How can intel chips have lower clock speeds and still top AMD ?


Jan 21, 2010
I was just wondering what makes Intel so much better than AMD. I noticed that the i7 is around 2.66 ghz while an AMD phenom xII 965 runs at 3.4 ghz. Is it their architecture. or what? thanks in advance..


Mar 13, 2010
Yes, it's all about the architecture. And while intel is easily WAY better than AMD if you have a very fat wallet, AMD is still preferred by people like me who want a decent computer at a decent price (500-800 dollars.) So they both have their ups and downs.


Aug 13, 2007

Which one is more powerful?

Hands down, the Intel Core i7-920 processor.

One of the main reasons for this is Intel's superior Nehalem microarchitecture. This microarchitecture is a lot more efficient and smart compared to AMD's microarchitecture for its Phenom II processors. This is the main reason why a 2.66 GHz Core i7 920 is superior to the 3.4 Phenom II 965 processor. Which for your information is why AMD currently still has no answer to Intel's Nehalem processors. An Intel Core 2 Quad still is on par or superior to AMD's Phenom II processors.

Also, if you take a look carefully, the Intel processor has more cache than the AMD processor. More cache means less chance required to fetch instructions or data from RAM, since the CPU get it directly from the cache which is integrated on the CPU.

For gaming, where games are mostly bottlenecked by the video card, Intel's advantage is negligible.

For non-gaming purposes, the Intel processor shines because the video card is no longer a bottleneck. Now the performance factor is the CPU. Remember, the Nehalem microarchitecture is superior. Basically Intel CPU can process more instructions per second so for non-gaming purposes the Intel processor dominates.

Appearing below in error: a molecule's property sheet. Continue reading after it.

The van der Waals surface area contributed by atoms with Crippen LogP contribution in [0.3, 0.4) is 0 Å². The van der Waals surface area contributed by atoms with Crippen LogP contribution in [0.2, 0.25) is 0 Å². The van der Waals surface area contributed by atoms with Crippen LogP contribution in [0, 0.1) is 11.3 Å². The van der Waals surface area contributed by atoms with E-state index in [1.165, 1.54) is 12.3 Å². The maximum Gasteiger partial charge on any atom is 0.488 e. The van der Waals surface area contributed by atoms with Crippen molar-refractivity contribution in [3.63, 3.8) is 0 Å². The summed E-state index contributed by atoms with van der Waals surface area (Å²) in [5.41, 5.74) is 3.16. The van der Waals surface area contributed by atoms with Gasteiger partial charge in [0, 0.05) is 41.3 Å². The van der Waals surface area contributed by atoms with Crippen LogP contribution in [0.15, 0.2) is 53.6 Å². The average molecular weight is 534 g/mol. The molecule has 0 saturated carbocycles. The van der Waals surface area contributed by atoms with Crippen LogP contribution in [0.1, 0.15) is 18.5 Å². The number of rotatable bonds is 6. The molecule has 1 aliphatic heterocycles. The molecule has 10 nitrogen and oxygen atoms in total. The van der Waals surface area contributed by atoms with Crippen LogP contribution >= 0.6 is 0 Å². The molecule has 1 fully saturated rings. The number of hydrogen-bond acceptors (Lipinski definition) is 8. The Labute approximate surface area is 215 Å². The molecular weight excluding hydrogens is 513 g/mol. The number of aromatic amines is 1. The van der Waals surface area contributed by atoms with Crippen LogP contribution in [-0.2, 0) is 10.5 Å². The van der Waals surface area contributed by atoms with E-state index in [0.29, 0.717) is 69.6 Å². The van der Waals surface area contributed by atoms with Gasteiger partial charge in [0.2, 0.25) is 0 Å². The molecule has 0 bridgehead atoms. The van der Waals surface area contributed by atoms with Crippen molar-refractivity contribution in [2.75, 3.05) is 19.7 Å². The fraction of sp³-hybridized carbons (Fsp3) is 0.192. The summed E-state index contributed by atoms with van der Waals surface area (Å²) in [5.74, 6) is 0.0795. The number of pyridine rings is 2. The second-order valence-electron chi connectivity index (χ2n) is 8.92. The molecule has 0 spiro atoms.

For non-gaming purposes with applications that are multithreaded and thus can make use of all cores of a processor simultaneously, the Intel CPU has a major advantage. Why is this? Sure, both CPUs have 4 cores, but if we look deeper, we come to realize that the purpose of a core is to process one thread at a time. But with Intel's Hyper-Threading Technology, each core can process two threads at a time. This means that an application that is multithreaded will run a lot faster on an Intel CPU because it can divide its work into 8 threads for the Intel CPU as opposed to 4 threads for the AMD CPU for simultaneous processing.

For games that are multithreaded, the Intel CPU with its Hyper-Threading Technology will be superior obviously. Yes, the bottleneck is still on the video card but in these circumstances, getting the Intel CPU helps because there is actually also a bottleneck on the CPU. So there are two bottlenecks, one on the video card, and the other on the CPU.
For example, take GTA 4. An Intel Pentium 4 with ATI HD 4890 will experience low frame rates, while an AMD Athlon II X4 620 with ATI HD 4890 will have playable frame rates.

Now that's not to say the AMD Phenom II 965 which can process fewer threads than the Intel Core i7-920 is a bad idea for multithreaded games. I was just using this an example. In fact, the AMD Phenom II 965 can play any game you want, multithreaded or not, it is AMD's top gaming processor. In other words, both of these processors are overkill for gaming.

Hands down, in a comparison between these two, the Intel Core i7-920 processor is much more powerful.